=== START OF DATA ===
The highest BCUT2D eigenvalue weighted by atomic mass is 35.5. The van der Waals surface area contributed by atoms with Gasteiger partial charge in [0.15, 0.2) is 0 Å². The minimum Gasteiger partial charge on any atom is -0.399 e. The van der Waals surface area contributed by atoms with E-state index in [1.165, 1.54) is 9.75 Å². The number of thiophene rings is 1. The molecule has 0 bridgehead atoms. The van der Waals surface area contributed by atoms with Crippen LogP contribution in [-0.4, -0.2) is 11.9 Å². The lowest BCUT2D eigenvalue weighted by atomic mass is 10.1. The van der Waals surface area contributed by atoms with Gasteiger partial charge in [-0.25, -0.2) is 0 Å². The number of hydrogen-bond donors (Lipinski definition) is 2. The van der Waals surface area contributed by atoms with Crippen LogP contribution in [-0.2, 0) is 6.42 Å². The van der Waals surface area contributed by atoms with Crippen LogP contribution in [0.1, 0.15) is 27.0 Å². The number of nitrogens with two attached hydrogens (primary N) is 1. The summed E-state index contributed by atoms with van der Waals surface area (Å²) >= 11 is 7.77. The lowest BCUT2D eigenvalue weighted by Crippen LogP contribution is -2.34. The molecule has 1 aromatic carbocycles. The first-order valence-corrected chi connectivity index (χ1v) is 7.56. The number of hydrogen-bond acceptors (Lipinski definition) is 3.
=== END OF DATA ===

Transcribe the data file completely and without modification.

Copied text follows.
The highest BCUT2D eigenvalue weighted by atomic mass is 35.5. The van der Waals surface area contributed by atoms with Gasteiger partial charge in [0.15, 0.2) is 0 Å². The minimum Gasteiger partial charge on any atom is -0.399 e. The van der Waals surface area contributed by atoms with E-state index in [1.165, 1.54) is 9.75 Å². The number of thiophene rings is 1. The molecule has 0 bridgehead atoms. The van der Waals surface area contributed by atoms with Crippen LogP contribution in [-0.4, -0.2) is 11.9 Å². The lowest BCUT2D eigenvalue weighted by atomic mass is 10.1. The van der Waals surface area contributed by atoms with Gasteiger partial charge in [-0.25, -0.2) is 0 Å². The number of hydrogen-bond donors (Lipinski definition) is 2. The van der Waals surface area contributed by atoms with Crippen LogP contribution in [-0.2, 0) is 6.42 Å². The van der Waals surface area contributed by atoms with Crippen LogP contribution in [0.1, 0.15) is 27.0 Å². The number of nitrogens with two attached hydrogens (primary N) is 1. The summed E-state index contributed by atoms with van der Waals surface area (Å²) >= 11 is 7.77. The lowest BCUT2D eigenvalue weighted by Crippen LogP contribution is -2.34. The molecule has 1 aromatic carbocycles. The first-order valence-corrected chi connectivity index (χ1v) is 7.56. The number of hydrogen-bond acceptors (Lipinski definition) is 3.